He heard the track and hit us back like send em the whole thing – that’s all he had to say. 

Once they said that, I’m like bet, let’s do it – send it to em. 

He had it back to me so fast, so I knew he wasn’t finna fuck over the song. And he went the fuck off, he walking that boss shit on there. 

When it come to Jucee Froot, she a great artist mane, I just love how she pop her shit.

I honestly wanna say that the female rap scene right now is crazy as hell. 

She definitely gone be one of them ones to be top tier, she gone be stuck in this shit for a while.

How she came on that song mane, that shit had me stuck forreal. 

It’s evident music is a therapeutic escape for you, almost like the booth is your refuge. What are your studio must-haves whenever you’re in the mood to record? 

Just a good vibe, that’s really all I need. That’s the only necessity in it when it comes to going to the studio. 

Far as extra stuff that I’d prefer to have there, a little bottle of Belaire, backwoods and my medication, I’m in there. 

Whatever we gone talk about, that’s what I’ma talk about – that’s how we coming. 

Let’s talk about “Make The Law Freestyle” making someone twerk on top of a casket – how do you feel about that whole situation? 

When I first saw it, I showed it to my mama and I’m like,”Ma, you see this shit”, and then I thought about it, my mama helped me get a better understanding. 

Ain’t nothing wrong wit that. When people die, you supposed to send em off wit a celebration, instead of being sad and mourning.

I truly respect that mane. 

I looked on Instagram and seen how Lil Duval has posted it and some mo’ folks. Lil Duval, I watch his shit every day, and he had my song playing on his page – that shit had me shocked man. 

To have me playing in the background of ya people’s funeral, that’s an honor to me. 

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Rest up 🕊 🙏🙏🙏🙏

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I’ve noticed a lot of artists have allocated money towards other business ventures outside of music, they don’t just sit on money. With this in mind, have you ever considered exploring your options as an entrepreneur?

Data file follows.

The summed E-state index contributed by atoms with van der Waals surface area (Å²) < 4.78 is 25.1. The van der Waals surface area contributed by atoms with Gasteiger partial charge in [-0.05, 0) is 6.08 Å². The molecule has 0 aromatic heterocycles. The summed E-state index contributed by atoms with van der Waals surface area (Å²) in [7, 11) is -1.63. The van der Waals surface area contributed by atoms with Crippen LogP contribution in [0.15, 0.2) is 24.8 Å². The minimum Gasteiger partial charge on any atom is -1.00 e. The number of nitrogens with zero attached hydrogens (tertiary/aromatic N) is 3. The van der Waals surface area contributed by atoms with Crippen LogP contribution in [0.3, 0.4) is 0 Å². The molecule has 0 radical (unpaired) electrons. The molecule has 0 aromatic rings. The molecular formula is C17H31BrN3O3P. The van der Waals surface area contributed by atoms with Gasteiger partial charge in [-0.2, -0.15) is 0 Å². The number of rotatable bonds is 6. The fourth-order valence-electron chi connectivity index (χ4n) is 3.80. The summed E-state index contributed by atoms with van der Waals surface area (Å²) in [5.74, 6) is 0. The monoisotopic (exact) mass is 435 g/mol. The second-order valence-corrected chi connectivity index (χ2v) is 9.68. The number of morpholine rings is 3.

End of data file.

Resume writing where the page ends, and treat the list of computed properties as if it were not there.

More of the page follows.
I got plenty of different approaches that I wanna take on that tip. 

I wanna do the lawn service for one, simply because my dad love to cut grass. I wanna see pops turnt, so I’mma do that. 

The food trucks, I got several ideas, but I can’t tell you all of em. 

I’m focused on expanding out to doing other shit, I know music can’t be my only source of income. 

What are your thoughts on artists using their platform to speak out against social injustice? 

I don’t feel like it be genuine, that’s why I don’t really get into it. This stuff ain’t just started going on, this been going on for years now. 

I feel like artists doing that now to keep they brand relevant, they wanna do it because that’s what’s trending right now – and I don’t respect that. 

If you one of them people that’s fighting for social injustice, be that person – on and off the internet. But when it comes down to having a photo shoot at the rally and everything you doing, you gotta have some type of content – you going to protest for content, speaking on stuff for content, all that shit like that – I don’t respect it mane. 

When a rapper been rapping for however many years and then the moment he die, this man shit going platinum. Why y’all won’t doing this when the man was alive?

On that same tip, I’m like why we ain’t been speaking on this? Now when it hit the media and it’s one of the main things being talked about, now everybody want a part. 

You know how much they criticized J.Cole and Kendrick Lamar for talking about shit like that, they burning em up mane for what they doing – turn around, and now it’s something cool, everybody wanna be apart of it. 

Lotta people done got canceled out for saying the wrong shit, but I don’t wanna speak on it, cause I’m not a hypocrite. 

In terms of civic engagement and raising awareness on issues that concern the general public, what would Lil Bam like to see done differently?

Practicing the shit we jumping on social media and talking about. 

Let’s be active wit the shit, let’s not make it a trend. 

It’s not supposed to be about who can give more or who can donate this. 

We all supposed to unite as one, whether you rich or poor, that ain’t how that’s supposed to be mane.